Hey, so usually I’m very early and prepared for exams but this time for my Christmas exams, I’ve left EVERYTHING until 5 days before the exams! There’s too much to memorise in such a short amount of time! And I have a busy schedule so I can’t do revision 24/7! Any tips?
Pssst! The best tip for cramming is actually to not cram!!
But if you have to, here are some tips that actually work! 💲💲
Throw out all distractions, and palm off as many commitments as possible to others.
You’re a student at the end of the day. That’s your job, so do it properly. Before you are a retail worker, a movie buddy, a chauffeur for your siblings, or a studyblr blog manager, you are a student.
You don’t have a lot of time left, so give your phone to your parents or someone you trust to keep it away from you. Add StayFocusd to Chrome and turn on the nuclear option so that you only use the internet for study purposes. Get your friends/siblings or parents to do chores for you and make it up to them after the exams.
Know what’s likely to be tested.
This is much more important than anything else. There are going to be important concepts that you learn that are not going to be tested. No point studying for something that won’t be asked about. Pro tip: think about the homework exercises that you got and what they tested.
Just as a general rule, the most basic things such as definitions (skim read these), as well as the most complex cases, will not comprise the majority of the test. For complex cases, you can’t just skim read them, but you should get an idea of the skills/processes that you need to solve them.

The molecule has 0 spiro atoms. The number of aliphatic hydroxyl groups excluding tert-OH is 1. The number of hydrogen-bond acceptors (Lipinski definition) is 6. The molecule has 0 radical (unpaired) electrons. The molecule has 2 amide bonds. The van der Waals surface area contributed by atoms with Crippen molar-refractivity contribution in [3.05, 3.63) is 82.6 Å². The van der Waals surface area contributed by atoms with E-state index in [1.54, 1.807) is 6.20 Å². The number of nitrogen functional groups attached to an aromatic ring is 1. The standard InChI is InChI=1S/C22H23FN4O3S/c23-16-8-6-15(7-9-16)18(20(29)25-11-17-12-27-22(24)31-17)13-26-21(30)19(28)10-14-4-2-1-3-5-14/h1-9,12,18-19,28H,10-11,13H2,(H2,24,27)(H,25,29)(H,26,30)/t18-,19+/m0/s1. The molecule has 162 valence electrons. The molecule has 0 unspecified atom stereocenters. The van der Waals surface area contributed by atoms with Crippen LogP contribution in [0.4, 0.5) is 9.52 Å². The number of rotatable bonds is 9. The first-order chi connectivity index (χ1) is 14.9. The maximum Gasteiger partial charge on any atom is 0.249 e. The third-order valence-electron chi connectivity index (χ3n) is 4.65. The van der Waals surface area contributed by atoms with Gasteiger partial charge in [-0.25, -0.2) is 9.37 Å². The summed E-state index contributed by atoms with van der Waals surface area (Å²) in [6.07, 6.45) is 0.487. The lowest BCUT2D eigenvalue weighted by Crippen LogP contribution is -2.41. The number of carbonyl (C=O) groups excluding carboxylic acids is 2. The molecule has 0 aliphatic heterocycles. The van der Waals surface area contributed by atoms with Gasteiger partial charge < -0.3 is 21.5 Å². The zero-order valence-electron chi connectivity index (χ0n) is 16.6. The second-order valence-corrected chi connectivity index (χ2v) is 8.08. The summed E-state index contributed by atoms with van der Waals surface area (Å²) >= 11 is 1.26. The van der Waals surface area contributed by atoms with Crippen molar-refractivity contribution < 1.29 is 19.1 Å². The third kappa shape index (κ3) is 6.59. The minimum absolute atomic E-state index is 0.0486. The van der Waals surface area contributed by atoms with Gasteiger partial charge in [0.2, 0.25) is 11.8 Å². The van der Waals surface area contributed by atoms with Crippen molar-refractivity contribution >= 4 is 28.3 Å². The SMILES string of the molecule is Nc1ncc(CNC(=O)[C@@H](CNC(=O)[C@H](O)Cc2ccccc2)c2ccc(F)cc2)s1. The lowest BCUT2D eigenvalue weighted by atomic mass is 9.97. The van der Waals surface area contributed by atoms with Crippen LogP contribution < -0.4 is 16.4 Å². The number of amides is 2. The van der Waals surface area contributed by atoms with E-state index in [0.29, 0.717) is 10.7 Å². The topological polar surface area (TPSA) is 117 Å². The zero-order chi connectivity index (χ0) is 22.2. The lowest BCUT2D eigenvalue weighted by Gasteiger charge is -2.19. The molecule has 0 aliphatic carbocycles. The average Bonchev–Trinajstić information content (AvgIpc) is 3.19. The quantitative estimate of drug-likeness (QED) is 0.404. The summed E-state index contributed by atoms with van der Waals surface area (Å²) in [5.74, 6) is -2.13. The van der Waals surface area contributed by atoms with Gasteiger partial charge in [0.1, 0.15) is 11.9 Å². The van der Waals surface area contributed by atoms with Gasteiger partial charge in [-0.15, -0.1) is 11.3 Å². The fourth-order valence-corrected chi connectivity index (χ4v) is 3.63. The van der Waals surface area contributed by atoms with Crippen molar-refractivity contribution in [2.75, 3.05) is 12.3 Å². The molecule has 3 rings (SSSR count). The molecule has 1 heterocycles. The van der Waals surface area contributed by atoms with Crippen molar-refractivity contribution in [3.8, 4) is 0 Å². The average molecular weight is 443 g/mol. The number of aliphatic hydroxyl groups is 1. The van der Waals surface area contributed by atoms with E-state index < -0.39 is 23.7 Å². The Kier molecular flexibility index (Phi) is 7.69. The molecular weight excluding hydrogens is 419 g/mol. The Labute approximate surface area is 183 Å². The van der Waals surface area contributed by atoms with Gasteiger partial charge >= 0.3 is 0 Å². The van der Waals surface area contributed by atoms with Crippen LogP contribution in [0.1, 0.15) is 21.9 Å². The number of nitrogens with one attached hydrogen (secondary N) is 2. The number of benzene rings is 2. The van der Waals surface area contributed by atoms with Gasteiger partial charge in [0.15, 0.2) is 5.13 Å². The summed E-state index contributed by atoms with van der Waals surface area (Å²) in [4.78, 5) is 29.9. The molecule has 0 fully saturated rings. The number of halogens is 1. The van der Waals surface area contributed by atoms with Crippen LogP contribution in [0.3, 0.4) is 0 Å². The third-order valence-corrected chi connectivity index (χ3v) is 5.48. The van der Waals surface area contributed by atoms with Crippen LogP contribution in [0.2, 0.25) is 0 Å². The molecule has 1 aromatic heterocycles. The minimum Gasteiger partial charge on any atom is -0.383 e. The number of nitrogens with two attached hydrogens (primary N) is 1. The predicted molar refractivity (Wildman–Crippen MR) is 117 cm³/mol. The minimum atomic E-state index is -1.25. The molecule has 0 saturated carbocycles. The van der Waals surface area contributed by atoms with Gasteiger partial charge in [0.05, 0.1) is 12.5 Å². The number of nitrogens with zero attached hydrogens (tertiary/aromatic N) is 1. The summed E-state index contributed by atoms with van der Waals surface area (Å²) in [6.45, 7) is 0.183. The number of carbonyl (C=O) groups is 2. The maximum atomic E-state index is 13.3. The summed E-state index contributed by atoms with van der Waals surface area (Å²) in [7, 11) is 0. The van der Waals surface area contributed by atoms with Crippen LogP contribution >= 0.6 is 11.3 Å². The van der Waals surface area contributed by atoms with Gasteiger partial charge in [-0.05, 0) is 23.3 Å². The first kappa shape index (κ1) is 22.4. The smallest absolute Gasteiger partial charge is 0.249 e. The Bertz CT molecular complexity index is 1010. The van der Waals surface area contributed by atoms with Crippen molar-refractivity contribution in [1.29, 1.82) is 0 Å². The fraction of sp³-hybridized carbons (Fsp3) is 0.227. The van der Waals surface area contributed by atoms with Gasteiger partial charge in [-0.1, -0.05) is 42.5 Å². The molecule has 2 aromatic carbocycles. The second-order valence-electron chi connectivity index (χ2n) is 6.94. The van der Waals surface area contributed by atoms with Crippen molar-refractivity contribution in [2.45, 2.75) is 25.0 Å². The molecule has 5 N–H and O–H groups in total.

For example, when learning about different diseases, the point is to make you a practitioner which can deal with the most dangerous (life-threatening, sight-threatening no matter how rare), most common (>1% prevalence) and uncommon (0.1-1%) diseases, which will comprise the majority of the points. The rare conditions (<0.1%) will either be right near the end of the test or be bonus point questions. The other thing is that if even if they do ask about rare conditions, it’s going to be a distinguishing sign, or it is related to a more common condition. And the question they most likely ask is “what further tests would you do to aid diagnosis?” which relates to basic concepts of disease diagnosis.
Also, just keep in mind that there are university exams which literally ask you minutae in the multiple choice questions. For example disease exams have asked things like “What percentage of people with diabetes mellitus have diabetic retinopathy?” and have four really similar options for percentages. You just have to had studied that, and odds are you won’t be able to remember a hundred different stats prior to your exam if you’re cramming (just don’t cram, you literally can’t cram for uni exams).
Divide your time appropriately (not necessarily equally) between understanding the course content and doing practice exercises/ examination style questions.